Uh Oh, Everyone Is Mixing Up Roguelikes And Roguelites Again
For the vast majority of people, this is going to come across as exceedingly pedantic, but I think it’s important to maintain the distinction between roguelike and roguelite. It may not seem like there’s a big difference between these genres, but the way roguelike games approach level design and player progression is wildly different from the way roguelikes do. A roguelite fan may not have any interest at all in a roguelike game, so it’s important not to use these terms interchangeably. Sometimes it’s perfectly fine to describe a game broadly, perhaps even incorrectly, and still get across what the experience of playing it is like. In the case of roguelike vs. roguelite, however, they’re different enough to the people that engage with these genres that you really ought not to confuse the two.
Calling roguelikes and roguelites a genre probably isn’t the best place to start, considering that both roguelikes and roguelites can be anything from first-person shooters to action RPGs to card games. Rather, roguelikes/lites can more accurately be thought of as sensibilities. Both share a set of three core mechanics: random levels, character progression, and permadeath. They only differ in one small way, but it’s a detail that changes almost everything about the experience of playing these games. Simply put, roguelites have meta-progression, and roguelikes do not.
It’s a fairly simple concept. When you die in a roguelike game, you take something with you into the next run. That might be experience points that make you stronger, unlocking new items to find in the dungeon, cards to add to your deck, or any other type of upgrade. Though you will still restart the game every time you die, you never truly restart from zero. In a roguelike game, on the other hand, you take nothing with you when you die. There is no progression between each run. Every time you restart, you’re restarting from absolute zero.
Over the years, roguelites have become a lot more popular than roguelikes, and for good reason. Both types of games are quite punishing thanks to permadeath, but roguelites offer players tangible rewards for playing. When you fail in a roguelite, you will almost always still earn something that makes you feel stronger, safer, or more capable in the next run. Many roguelites provide upgrades that help you progress further in the game than you ever could have at the start. Hades was so well-received in part because you become more powerful the longer you play it. The levels and bosses become more challenging as you progress through the game, but in a way, the game becomes easier as you unlock more upgrades.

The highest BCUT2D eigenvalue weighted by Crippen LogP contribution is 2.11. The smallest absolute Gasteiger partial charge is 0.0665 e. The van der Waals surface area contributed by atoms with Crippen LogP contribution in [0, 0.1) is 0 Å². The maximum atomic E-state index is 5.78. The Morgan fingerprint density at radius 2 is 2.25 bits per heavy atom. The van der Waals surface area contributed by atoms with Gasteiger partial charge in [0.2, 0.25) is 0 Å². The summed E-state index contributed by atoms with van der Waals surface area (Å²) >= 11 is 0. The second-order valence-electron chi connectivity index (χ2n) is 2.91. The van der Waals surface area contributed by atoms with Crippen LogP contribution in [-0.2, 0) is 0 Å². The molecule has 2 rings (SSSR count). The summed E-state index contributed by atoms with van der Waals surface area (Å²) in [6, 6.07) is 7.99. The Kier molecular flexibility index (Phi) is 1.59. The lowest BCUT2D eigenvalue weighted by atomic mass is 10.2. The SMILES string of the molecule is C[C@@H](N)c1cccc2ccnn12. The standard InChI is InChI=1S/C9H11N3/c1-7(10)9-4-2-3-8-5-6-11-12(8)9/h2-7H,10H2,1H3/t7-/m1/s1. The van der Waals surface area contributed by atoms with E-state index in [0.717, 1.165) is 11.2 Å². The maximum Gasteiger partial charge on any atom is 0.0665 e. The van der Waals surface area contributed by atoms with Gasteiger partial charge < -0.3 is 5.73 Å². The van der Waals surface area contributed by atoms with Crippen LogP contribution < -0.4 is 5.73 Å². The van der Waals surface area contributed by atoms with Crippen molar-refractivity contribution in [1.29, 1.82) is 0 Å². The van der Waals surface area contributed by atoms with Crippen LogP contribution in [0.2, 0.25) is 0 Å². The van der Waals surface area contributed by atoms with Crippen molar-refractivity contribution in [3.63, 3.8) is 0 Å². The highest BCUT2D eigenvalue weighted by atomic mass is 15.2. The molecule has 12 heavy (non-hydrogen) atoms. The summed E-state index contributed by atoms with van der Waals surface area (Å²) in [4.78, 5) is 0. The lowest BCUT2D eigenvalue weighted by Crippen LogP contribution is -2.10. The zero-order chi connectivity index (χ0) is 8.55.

Other roguelites offer progression through additional content. You begin every playthrough of The Binding of Isaac with the same stats and abilities no matter what, but each run will unlock new characters, new items, new bosses, and new challenges. The reward in Isaac is variety, and it can be just as strong of a player motivator as power upgrades.
Roguelites are more accessible and a lot more inviting to players than true roguelikes, which is why roguelikes have mostly died off. There are still a few popular roguelikes out there, like Dicey Dungeons, Darkest Dungeon, and Stoneshard. There are also some roguelites that offer such minimal meta-progression that they could almost be considered true roguelikes, like Spelunky and FTL. But the vast majority of rogue games made today, including Slay the Spire, Dead Cells, Risk of Rain 2, Into the Breach, and Monster Train, and roguelites. When people talk about roguelikes these days, they’re almost always actually talking about roguelites.
It’s not the most egregious error to make, but it’s important not to misrepresent a roguelike as a roguelite, and vice versa. Many roguelite fans won’t be interested in roguelike games because they do not offer the same kind of rewards and progression that they’re used to. Roguelike games can be incredibly rewarding to play, but the only progression you can make in a roguelike game is in your own skill. Roguelite games are also better equipped to flatten the frequent difficulty spikes that occur due to the random nature of rogue games, making them more forgiving and accessible. Roguelite games are not exclusive to the hardcore gamer audience, hence the mainstream popularity of Hades, but roguelike games almost always are.
The point is, there’s a big difference between the like and the lite, despite how similar they seem to be. Roguelike games are rare, but a roguelike game probably shouldn’t be recommended to someone unless they know what they’re getting themselves into. Roguelites, on the other hand, are massively popular and generally pretty accessible to both casual and hardcore players. Mixing them up isn’t the end of the world, but language is malleable, and if we keep conflating them, eventually, we’ll likely lose the word roguelite and have no way to meaningfully differentiate between the two types of games. In the words of The Offspring, “You gotta keep ‘em separated.”
Next: Returnal Developers On Making The Roguelike A Less Solitary Experience
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Eric Switzer is the Livestream News Editor for TheGamer as well as the lead for VR and Tech. He has written about comics and film for Bloody Disgusting and VFXwire. He is a graduate of University of Missouri – Columbia and Vancouver Film School. Eric loves board games, fan conventions, new technology, and his sweet sweet kitties Bruce and Babs. Favorite games include Destiny 2, Kingdom Hearts, Super Metroid, and Prey…but mostly Prey. His favorite Pokémon is Umbreon.
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